This article is only available in the PDF format. Download the PDF to view the article, as well as its associated figures and tables.
The infrequency of this injury from indirect violence and the ease with which it may be overlooked, warrant a report of its occurrence.
On June 20, the patient, J. J., aged 23, took three steps forward, kicked violently at a football and missed it. He did not fall from the force of the kick, but immediately felt weak on his right side when he attempted to walk. After some manipulation of the leg by friends, he was able, by limping, to walk, and came by himself to the hospital, suffering little pain except on sharp forward flexure of the thigh. The family and previous history of the patient were negative. He was a laborer in a motor-vehicle shop, doing much heavy lifting.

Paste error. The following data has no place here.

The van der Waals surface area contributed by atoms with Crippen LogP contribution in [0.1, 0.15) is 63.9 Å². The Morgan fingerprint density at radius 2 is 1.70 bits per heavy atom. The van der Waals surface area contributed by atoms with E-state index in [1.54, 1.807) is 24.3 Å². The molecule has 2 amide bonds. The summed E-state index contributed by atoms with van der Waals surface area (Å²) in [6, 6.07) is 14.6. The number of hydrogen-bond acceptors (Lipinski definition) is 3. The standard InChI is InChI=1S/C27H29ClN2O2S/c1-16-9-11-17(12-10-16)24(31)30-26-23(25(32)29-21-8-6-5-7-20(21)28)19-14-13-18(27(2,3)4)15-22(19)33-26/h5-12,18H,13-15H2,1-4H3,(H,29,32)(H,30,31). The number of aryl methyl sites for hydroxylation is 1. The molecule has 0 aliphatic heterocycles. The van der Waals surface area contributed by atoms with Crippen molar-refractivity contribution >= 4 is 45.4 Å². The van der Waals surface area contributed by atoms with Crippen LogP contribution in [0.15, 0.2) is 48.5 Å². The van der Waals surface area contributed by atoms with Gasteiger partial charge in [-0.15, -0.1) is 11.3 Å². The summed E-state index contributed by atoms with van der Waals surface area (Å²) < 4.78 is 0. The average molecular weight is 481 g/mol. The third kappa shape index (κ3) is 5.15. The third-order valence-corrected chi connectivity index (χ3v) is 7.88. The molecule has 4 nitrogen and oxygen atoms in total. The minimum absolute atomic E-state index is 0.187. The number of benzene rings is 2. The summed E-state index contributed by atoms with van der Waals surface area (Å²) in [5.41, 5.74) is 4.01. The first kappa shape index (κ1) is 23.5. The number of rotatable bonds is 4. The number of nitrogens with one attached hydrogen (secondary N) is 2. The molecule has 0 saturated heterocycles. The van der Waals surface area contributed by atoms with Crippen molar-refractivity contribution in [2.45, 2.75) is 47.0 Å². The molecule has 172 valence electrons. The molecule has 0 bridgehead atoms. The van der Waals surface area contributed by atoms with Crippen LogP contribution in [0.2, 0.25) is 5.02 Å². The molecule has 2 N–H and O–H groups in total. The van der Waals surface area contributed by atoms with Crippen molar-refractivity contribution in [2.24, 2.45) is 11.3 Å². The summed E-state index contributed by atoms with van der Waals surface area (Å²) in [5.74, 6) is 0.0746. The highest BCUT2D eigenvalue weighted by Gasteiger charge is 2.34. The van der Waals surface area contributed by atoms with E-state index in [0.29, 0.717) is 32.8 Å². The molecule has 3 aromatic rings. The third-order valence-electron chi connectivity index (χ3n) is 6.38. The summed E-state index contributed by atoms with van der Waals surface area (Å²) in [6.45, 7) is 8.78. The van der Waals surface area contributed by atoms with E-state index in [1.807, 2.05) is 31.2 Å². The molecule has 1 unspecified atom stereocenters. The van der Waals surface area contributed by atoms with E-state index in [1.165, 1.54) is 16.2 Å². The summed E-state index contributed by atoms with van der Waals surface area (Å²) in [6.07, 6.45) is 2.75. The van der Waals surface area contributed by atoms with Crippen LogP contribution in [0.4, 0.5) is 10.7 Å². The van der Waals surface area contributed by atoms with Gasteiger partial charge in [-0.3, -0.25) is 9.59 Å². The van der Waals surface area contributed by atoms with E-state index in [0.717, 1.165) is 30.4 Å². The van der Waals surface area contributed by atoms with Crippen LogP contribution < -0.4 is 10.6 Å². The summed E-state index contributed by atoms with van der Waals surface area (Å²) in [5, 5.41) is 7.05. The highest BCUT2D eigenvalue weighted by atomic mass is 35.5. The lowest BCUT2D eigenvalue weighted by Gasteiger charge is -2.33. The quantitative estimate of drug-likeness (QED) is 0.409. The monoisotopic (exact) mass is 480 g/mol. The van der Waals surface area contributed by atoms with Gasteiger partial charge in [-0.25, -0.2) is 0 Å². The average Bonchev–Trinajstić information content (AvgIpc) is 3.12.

On examination the patient appears to be a well-developed young man with powerful muscles. There is nothing remarkable in his physical condition except locally. On inspection, the skin
Auer C. FRACTURE ANTERIOR SUPERIOR SPINE OE ILIUMOFOILIUMT FROM IN. JAMA. 1913;61(17):1535. doi:10.1001/jama.1913.04350180035013
Customize your JAMA Network experience by selecting one or more topics from the list below.
Create a personal account or sign in to: